As we enter our second year of the Pandemic, boredom is becoming an issue for many of us.
For a bored person, mental fatigue gets worse with the perception of a slower passage of time. So when you are bored while you are waiting for the end of the Pandemic, even 10 minutes can feel like an awful long time.
To escape from boredom, we seek ways of distraction, like a movie, a book or a video game. However, these short-term solutions can also strengthen the grip of boredom. It’s like an addiction where we need more and more intense stimulation to fight boredom. And this may ultimately lead to even more boredom in the long run.
Boredom can be associated with self-control problems, including addiction, gambling and binge-eating. Idle hands, as the Amish remind us, are the Devil’s workshop.
However, boredom does have its benefits.
Here are five of them.
1. Boredom can improve our mental health. In this age of information, our brains are overloaded with information and distractions. This, however, can lead to a scarcity of attention. So taking a break can be a valuable opportunity to help our overloaded brains relax and alleviate stress. It is actually beneficial to simply step away from social media and other stressors long enough to feel bored.
2. Boredom can increase creativity. Boredom can enable creativity and problem-solving by allowing the mind to wander and daydream. In one study (Mann, 2018), people were made to do boring tasks (e.g., reading reports or attending tedious meetings). The boring tasks encouraged their minds to wander, which led to creative ways of thinking. The study showed that with mundane activities we discover useful ideas. In the absence of external stimulation, we use our imagination and think in different ways.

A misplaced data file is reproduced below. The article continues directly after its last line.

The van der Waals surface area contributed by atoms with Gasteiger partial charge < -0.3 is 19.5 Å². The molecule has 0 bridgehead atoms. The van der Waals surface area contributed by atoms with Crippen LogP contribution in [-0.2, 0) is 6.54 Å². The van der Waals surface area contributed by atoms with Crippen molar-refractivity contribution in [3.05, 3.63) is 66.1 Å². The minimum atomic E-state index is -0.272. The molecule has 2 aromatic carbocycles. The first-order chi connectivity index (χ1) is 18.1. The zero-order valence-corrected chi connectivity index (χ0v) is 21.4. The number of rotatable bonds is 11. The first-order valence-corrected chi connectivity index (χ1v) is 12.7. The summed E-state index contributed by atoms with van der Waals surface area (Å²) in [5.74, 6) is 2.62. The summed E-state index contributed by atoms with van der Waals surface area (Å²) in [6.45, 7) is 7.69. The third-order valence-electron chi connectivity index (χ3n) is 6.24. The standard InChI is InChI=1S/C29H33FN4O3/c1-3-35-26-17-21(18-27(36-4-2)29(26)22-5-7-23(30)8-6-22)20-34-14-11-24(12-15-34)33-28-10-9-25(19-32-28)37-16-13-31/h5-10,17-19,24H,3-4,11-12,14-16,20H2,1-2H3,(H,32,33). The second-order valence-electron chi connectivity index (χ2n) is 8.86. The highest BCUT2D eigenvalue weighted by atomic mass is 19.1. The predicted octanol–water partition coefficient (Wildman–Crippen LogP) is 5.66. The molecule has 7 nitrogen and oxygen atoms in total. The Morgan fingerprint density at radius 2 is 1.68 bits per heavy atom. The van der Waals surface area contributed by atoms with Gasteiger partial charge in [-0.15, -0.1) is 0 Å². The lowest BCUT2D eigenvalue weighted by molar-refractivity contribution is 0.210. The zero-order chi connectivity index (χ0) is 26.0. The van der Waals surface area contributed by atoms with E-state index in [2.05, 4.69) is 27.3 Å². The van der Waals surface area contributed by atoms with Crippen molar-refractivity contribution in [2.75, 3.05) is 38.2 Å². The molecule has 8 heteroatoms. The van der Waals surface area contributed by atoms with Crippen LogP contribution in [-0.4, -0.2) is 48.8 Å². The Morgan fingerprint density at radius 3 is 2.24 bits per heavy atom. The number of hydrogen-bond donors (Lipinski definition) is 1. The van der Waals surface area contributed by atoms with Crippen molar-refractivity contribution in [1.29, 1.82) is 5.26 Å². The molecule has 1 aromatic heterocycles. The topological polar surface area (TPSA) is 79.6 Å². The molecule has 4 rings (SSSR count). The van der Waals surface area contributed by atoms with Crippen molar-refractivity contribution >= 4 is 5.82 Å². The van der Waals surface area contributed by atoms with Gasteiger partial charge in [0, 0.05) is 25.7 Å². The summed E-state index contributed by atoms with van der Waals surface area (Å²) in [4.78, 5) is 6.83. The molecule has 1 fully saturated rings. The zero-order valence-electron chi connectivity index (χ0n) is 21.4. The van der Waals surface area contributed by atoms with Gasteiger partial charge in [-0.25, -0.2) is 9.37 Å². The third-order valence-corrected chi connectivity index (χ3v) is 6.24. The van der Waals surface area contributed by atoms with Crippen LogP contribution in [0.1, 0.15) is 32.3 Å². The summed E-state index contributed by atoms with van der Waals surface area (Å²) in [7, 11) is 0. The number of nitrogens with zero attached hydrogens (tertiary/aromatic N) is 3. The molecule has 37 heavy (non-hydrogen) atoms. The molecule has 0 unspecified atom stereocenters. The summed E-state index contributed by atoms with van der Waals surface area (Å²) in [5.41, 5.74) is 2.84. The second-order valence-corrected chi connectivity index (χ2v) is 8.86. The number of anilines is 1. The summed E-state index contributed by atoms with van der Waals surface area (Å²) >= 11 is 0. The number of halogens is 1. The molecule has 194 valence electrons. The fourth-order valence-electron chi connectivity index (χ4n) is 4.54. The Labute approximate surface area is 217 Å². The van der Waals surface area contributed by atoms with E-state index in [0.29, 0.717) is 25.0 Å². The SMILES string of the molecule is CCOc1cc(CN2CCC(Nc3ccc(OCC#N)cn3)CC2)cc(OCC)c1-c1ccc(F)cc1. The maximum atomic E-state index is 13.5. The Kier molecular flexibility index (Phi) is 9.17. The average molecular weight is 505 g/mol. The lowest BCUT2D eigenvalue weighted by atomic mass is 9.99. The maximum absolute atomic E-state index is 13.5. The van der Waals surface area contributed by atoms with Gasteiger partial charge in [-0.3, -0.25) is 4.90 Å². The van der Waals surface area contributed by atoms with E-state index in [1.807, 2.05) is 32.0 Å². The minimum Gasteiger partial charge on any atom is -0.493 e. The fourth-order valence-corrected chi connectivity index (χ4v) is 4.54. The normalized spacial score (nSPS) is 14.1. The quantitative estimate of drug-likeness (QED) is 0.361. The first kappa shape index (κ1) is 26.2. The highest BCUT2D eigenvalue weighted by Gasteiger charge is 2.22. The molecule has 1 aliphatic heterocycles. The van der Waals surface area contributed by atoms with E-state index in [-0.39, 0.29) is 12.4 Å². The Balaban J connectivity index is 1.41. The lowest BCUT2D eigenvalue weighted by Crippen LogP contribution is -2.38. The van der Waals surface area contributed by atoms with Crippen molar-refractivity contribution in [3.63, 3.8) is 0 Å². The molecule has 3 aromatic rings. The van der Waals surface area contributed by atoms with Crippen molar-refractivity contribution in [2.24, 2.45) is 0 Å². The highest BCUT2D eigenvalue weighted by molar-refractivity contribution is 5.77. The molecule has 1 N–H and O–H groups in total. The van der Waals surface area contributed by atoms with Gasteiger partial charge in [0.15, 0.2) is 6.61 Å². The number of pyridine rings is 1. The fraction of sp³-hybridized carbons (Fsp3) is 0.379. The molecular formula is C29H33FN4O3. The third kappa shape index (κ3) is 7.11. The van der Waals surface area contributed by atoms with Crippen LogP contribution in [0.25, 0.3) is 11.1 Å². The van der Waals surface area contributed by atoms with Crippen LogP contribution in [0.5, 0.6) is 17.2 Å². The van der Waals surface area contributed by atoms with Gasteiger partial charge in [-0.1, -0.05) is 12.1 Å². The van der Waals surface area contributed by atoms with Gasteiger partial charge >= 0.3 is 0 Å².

3. Boredom motivates a search for novelty. Without boredom, humans would not have the taste for adventure and novelty-seeking that makes us who we are—intelligent, curious and constantly seeking out the next thing. Novelty seeking implies dissatisfaction with the status quo, and a willingness to challenge established ideas and practices. Great achievements are facilitated with dissatisfaction with the status quo. Perhaps Christopher Columbus would not have never have discovered America if Prozac was been available in those days.
4. Boredom motivates the pursuit of new goals. Boredom is an emotional signal that we are not doing what we want to be doing. Being bored means that we are currently engaged not only in an uninteresting or unchallenging situation but also in a situation that fails to meet our expectations and desires. Boredom encourages us to shift to goals and projects that are more fulfilling than the ones we're currently pursuing.
5. Boredom and self-control skills. Boredom can actually be a catalyst to learning how to develop various self-control skills, such as regulating our thoughts, emotions, and actions.
Given these benefits, perhaps we should occasionally embrace our boredom, rather than attempt to escape it. In fact, it’s alright to allow our minds to wander sometimes, because boredom could be an opportunity for reflection on what we really want in life.
Steven Campbell is the author of “Making Your Mind Magnificent.” His seminar “Taming Your Mind, Unleashing Your Life” is now available online at stevenrcampbell.teachable.com. For more information, call Steven Campbell at 707-480-5007.